This issue of “visual learner” verses “auditory learner”, again, was absolutely key to the learning situation and in my opinion, parents had to look for “those things” that best allowed the child to learn the concepts and generalize them. I knew Zachary to learn very well from an “auditory perspective”. Surely, other children may very well be “more visual” in their learning – however – the thing I advised parents to constantly watch for was whether or not the child was learning concepts visually – or being fooled easily and not seeing the concept because of the visuals provided. As with everything in teaching any child, materials were absolutely key and had to “put across” the proper message – or else – materials could quickly become very, very counter-productive and indeed, waste a lot of time – and energy – two things that were so very precious to parents of children with autism!
My best advice to parents was always to keep in mind that if something did not look like it was working, perhaps another approach was necessary. To keep using a failing approach, in my opinion, was senseless – especially in a child that had some verbal skills because that indicated the child understood the basics in communication. Thus, if “still failing to get it”, it was probably “the approach” that was failing in communicating the concept properly!
Note: Although I could easily
have made these in a “smaller size”, I wanted to provide for parents two
separate pages, as I used them as I felt that was “more useful” for those who
wanted to teach this concept as I had done with Zachary. I simply put these
two pages back to back in a plastic sheet cover and that way, I could easily go
back and forth between the two and still keep them clean. There was no
denying, that even with “these visuals”, Zachary still had a little difficulty
grasping the concept – visually – but, I think he finally “had it now”.
Note that I provided synonyms for Zachary to help define “greater than” or “less than” or “equal to”. In providing synonyms for Zachary, I always used “equations” or made use of “equals” because the understanding of language and categorization functions were co-located in the temporal lobe and as such, I had always found that the more co-located functions I used, the greater Zachary’s understanding. Thus, in teaching Zachary, I made use of a lot of “synonym” equations when going over instructions – especially if I noticed any hesitation in Zachary’s understanding of “what was needed” in the exercise or his understanding of “what he had to do”.
For Zachary, this was a very difficult concept to learn and he still struggled with it at times – but, usually, he “got it” now. I usually worked with the first sheet only at first. It took several days of practice (perhaps three hours in total) for him to really even begin understanding this concept - visually. Clearly, Zachary’s focus was very much on the physical size of the letters as opposed to the concept itself because he clearly still continued to struggle when we went back to the exercise book. He did much better if we simply worked off my sheets alone.
Once he started to understand the concept based on the sheets I had made, I could simply pull out “sheet two” without the “visually increasing numbers” and ask him for the “bigger” or “smaller” number than X and he would pretty well always have the correct answer. Note, that I also suggested providing “written questions” – exercises that were not provided in auditory means – in order to make sure that the concept was understood by simply reading and answering as opposed to “hearing” and answering. The reason I say this of course, was because auditory processing and understanding of language were co-located in the temporal lobe. As such, if I only “asked” Zachary “which is bigger, 10 or 38”, he could certainly focus on the “auditory” aspect of the question and answer based simply on that and not look at the sheet itself. If I wanted Zachary to start “taking in” visual input in learning also, I needed to make sure that he was focusing not only on what he “heard”, but what he also “saw”. As such, I would suggest to parents that they actually write out a couple of questions on “bigger than”, “less than” or “equal to” and then have the child read those and provide the answers – without auditory input – in other words, without saying or verbalizing the questions – out loud.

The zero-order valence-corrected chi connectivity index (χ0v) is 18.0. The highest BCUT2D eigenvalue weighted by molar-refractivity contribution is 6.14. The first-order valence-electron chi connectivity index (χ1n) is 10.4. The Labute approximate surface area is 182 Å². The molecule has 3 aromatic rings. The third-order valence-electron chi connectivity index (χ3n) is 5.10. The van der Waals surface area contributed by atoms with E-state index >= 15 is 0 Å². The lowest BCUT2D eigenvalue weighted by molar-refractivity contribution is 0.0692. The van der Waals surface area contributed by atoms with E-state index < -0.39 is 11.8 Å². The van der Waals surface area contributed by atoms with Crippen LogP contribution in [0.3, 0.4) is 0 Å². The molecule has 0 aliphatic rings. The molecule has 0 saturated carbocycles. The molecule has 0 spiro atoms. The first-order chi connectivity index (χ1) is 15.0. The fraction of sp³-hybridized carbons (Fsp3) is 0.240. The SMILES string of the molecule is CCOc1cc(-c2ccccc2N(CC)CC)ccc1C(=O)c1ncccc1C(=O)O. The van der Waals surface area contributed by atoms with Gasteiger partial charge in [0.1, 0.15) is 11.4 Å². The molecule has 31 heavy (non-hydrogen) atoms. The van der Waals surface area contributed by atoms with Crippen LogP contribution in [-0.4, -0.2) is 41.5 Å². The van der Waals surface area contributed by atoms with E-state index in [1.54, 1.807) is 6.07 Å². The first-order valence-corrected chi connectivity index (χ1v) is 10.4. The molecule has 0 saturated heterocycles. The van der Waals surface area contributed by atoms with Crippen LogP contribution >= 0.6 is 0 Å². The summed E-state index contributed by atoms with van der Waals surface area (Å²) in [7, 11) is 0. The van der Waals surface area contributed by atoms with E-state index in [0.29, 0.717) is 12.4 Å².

In my opinion, it was also very important to be careful of the “order” in which the answers were presented. I found myself, for example, asking the question almost always with the smaller number first and I did think Zachary had picked up on that. As such, it was important to make the answers “more random” or switch the “answer pattern” so that at times the correct answer was first, but at others times, it was second, or third, etc.
There was no doubt in my mind that Zachary was absolutely better with auditory than visual cues in many, many things and I very much suspected this to be true of many other children with autism. As such, I used auditory processing in teaching concepts, however, in order to help him learn visually, visual tools had to be provided to help rebuild those connections that may have somehow been severed. Thus, personally, I taught concepts using a lot of auditory processing, and then reinforced by providing visuals also! Whenever possible, I would also use motion and colors, too – two other aspects to life that I knew were absolutely key for Zachary!